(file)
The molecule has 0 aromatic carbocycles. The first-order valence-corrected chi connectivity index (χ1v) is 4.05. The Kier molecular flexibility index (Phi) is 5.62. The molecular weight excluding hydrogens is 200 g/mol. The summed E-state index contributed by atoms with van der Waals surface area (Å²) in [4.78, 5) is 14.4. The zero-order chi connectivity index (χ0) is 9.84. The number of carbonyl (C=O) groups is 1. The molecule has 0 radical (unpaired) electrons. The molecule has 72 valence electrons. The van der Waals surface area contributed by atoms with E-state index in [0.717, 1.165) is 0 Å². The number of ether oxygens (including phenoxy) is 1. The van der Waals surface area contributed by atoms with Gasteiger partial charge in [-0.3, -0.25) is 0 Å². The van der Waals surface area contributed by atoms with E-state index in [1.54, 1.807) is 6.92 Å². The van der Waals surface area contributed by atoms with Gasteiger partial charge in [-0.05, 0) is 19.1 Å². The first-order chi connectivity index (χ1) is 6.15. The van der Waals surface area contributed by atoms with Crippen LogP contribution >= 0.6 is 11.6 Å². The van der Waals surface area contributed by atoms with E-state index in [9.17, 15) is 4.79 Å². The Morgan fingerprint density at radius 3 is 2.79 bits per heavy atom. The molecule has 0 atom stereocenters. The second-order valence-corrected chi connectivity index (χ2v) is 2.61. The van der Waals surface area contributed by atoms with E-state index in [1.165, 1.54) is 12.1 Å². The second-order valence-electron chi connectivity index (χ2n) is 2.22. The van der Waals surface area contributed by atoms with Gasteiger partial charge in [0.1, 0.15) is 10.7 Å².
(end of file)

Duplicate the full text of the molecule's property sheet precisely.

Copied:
The molecule has 0 aromatic carbocycles. The first-order valence-corrected chi connectivity index (χ1v) is 4.05. The Kier molecular flexibility index (Phi) is 5.62. The molecular weight excluding hydrogens is 200 g/mol. The summed E-state index contributed by atoms with van der Waals surface area (Å²) in [4.78, 5) is 14.4. The zero-order chi connectivity index (χ0) is 9.84. The number of carbonyl (C=O) groups is 1. The molecule has 0 radical (unpaired) electrons. The molecule has 72 valence electrons. The van der Waals surface area contributed by atoms with E-state index in [0.717, 1.165) is 0 Å². The number of ether oxygens (including phenoxy) is 1. The van der Waals surface area contributed by atoms with Gasteiger partial charge in [-0.3, -0.25) is 0 Å². The van der Waals surface area contributed by atoms with E-state index in [1.54, 1.807) is 6.92 Å². The van der Waals surface area contributed by atoms with Gasteiger partial charge in [-0.05, 0) is 19.1 Å². The first-order chi connectivity index (χ1) is 6.15. The van der Waals surface area contributed by atoms with Crippen LogP contribution >= 0.6 is 11.6 Å². The van der Waals surface area contributed by atoms with E-state index in [9.17, 15) is 4.79 Å². The Morgan fingerprint density at radius 3 is 2.79 bits per heavy atom. The molecule has 0 atom stereocenters. The second-order valence-corrected chi connectivity index (χ2v) is 2.61. The van der Waals surface area contributed by atoms with E-state index in [1.165, 1.54) is 12.1 Å². The second-order valence-electron chi connectivity index (χ2n) is 2.22. The van der Waals surface area contributed by atoms with Gasteiger partial charge in [0.1, 0.15) is 10.7 Å².